A variety of agricultural activities contribute to GHG emissions, with methane and nitrous oxide being the primary ones. The main emission sources in this sector can be grouped into five sub-sectors:

1. Enteric fermentation (CH4)
2. Manure management (CH4 and N2O)
3. Rice cultivation (CH4)
4. Agricultural soil management (N2O)
5. Field burning of agricultural residuals (CH4 and N2O)

Land-use Change and Forestry

Change matters. IPCC’s Good Practice Guidance for Land Use, Land-Use Change, and Forestry recommends reporting fluxes according to changes within and conversions between certain land-use types (forestland, cropland, grassland, settlements, and wetlands). For its inventory report, U.S. EPA estimated greenhouse gas fluxes from the following sub-sectors:

1. Forest land remaining forest land
2. Land converted to forest land
3. Croplands remaining croplands
4. Lands converted to croplands
5. Settlement remaining settlements
6. Lands converted to settlements

Personal Solutions

We don't think about families having an impact on large-scale land changes, but we do. Suburban housing has a huge impact on land use changes. The conversion of agricultural land to urban developments increases not only heat islands from pavement, but increased water usage, increased commuting distances which emit emissions and eat up natural resources -- and increased air pollution.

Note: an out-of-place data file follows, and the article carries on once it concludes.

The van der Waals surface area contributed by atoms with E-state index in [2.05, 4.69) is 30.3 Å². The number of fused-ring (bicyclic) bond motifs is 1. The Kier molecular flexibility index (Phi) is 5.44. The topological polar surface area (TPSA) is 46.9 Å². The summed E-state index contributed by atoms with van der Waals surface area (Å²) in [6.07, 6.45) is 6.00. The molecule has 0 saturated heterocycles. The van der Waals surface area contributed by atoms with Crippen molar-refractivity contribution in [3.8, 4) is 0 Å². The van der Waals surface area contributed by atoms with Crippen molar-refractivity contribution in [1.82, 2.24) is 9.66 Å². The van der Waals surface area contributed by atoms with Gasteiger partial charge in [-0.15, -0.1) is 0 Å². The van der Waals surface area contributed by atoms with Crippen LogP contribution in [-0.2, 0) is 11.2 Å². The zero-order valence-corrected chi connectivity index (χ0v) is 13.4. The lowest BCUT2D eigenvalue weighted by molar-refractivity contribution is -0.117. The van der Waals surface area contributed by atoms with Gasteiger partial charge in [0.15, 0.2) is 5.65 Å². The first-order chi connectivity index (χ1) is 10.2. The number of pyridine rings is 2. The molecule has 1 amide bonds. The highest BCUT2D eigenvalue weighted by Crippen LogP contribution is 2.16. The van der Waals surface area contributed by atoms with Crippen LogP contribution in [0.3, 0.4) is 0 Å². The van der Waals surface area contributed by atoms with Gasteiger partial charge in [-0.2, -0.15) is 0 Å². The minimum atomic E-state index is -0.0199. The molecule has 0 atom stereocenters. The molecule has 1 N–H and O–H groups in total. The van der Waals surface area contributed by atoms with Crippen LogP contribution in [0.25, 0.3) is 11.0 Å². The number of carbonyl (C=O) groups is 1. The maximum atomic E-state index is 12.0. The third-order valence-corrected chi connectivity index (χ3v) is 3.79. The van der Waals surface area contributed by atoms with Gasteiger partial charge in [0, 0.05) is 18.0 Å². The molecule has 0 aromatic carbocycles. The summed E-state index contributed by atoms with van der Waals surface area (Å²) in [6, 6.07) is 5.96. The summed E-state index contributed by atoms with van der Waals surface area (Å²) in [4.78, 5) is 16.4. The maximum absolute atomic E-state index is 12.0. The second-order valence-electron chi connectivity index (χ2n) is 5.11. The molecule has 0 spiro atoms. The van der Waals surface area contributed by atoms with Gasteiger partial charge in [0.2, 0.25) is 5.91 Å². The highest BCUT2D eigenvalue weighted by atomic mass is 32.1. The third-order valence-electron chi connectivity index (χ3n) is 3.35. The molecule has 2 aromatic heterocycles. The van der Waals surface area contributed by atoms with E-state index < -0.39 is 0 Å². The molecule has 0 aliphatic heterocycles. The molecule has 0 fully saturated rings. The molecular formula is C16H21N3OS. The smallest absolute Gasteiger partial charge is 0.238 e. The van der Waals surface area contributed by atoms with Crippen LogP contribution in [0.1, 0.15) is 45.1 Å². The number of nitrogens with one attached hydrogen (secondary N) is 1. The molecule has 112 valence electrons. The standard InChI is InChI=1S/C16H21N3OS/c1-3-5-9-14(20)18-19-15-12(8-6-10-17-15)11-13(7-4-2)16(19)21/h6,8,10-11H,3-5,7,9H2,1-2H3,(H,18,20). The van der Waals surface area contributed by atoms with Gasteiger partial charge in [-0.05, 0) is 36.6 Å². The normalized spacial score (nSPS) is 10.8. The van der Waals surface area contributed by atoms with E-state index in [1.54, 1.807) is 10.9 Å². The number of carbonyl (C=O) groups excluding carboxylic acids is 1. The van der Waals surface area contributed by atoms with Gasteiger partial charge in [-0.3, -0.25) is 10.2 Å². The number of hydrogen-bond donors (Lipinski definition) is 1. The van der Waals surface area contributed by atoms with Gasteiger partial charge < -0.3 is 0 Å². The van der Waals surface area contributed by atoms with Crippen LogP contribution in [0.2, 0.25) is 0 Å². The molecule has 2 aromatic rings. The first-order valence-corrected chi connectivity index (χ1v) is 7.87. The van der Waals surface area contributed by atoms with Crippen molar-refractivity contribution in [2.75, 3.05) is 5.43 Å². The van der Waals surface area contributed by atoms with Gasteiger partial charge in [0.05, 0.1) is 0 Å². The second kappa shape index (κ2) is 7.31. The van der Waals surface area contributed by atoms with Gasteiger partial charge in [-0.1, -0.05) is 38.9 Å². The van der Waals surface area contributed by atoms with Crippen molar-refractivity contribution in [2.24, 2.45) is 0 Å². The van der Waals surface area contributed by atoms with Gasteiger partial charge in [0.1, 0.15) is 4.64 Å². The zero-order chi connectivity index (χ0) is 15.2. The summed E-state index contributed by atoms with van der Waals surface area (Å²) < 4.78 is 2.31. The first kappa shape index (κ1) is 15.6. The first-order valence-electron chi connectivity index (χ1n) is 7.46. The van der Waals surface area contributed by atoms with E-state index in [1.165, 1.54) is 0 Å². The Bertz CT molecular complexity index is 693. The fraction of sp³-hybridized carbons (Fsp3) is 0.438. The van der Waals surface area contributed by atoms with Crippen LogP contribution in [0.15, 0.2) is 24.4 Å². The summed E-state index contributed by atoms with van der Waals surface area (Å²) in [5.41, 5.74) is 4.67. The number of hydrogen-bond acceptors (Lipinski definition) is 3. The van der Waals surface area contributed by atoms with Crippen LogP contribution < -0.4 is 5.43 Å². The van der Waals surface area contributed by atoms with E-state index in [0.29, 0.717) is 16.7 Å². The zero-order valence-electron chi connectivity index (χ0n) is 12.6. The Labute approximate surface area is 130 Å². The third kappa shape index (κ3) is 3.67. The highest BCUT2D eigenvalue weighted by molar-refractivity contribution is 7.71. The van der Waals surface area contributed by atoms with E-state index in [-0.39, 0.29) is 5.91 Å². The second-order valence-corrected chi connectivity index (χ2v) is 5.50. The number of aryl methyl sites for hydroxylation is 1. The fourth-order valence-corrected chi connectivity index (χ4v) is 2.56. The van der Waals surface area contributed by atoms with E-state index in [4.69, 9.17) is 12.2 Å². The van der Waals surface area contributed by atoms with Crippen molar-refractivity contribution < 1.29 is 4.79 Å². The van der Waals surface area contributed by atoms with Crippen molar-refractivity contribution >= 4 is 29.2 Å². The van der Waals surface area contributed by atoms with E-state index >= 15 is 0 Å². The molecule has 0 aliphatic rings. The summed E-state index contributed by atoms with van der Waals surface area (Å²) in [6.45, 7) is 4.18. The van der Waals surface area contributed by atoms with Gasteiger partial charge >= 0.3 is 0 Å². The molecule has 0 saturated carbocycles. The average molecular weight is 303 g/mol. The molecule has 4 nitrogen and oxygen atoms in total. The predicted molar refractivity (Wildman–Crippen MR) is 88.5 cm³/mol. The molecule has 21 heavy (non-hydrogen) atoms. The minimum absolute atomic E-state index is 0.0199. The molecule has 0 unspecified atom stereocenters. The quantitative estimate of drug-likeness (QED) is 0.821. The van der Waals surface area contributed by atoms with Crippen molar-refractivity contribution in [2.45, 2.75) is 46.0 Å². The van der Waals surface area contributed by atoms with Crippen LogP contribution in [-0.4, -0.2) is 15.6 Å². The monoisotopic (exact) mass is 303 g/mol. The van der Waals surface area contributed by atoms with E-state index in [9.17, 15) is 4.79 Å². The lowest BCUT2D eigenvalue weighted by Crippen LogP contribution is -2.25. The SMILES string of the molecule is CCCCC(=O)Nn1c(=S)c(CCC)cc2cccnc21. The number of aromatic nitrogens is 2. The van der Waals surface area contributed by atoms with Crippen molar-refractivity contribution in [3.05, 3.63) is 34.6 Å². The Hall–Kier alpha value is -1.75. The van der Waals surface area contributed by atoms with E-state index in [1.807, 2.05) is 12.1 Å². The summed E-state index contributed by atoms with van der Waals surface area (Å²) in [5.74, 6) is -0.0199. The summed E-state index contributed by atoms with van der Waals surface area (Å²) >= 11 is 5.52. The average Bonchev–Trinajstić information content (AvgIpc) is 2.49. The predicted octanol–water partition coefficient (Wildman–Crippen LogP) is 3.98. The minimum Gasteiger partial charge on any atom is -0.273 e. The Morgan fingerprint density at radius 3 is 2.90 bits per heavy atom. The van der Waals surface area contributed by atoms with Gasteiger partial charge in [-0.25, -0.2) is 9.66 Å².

And when housing and commercial developments encroach into wilderness areas, we not only destroy forests that filter pollutants out of air and replenish fresh water reservoirs, but destroy habitat and native species in both the animal and plant populations.

Living in denser areas makes more sense. California also spends billions of dollars every year fighting forest fires -- which also produce pollutant that affect our air and water resources. It is the responsible thing to do -- NOT to move to the suburbs.

Waste

Waste management and treatment activities are sources of GHG emissions, especially for methane and nitrous oxide.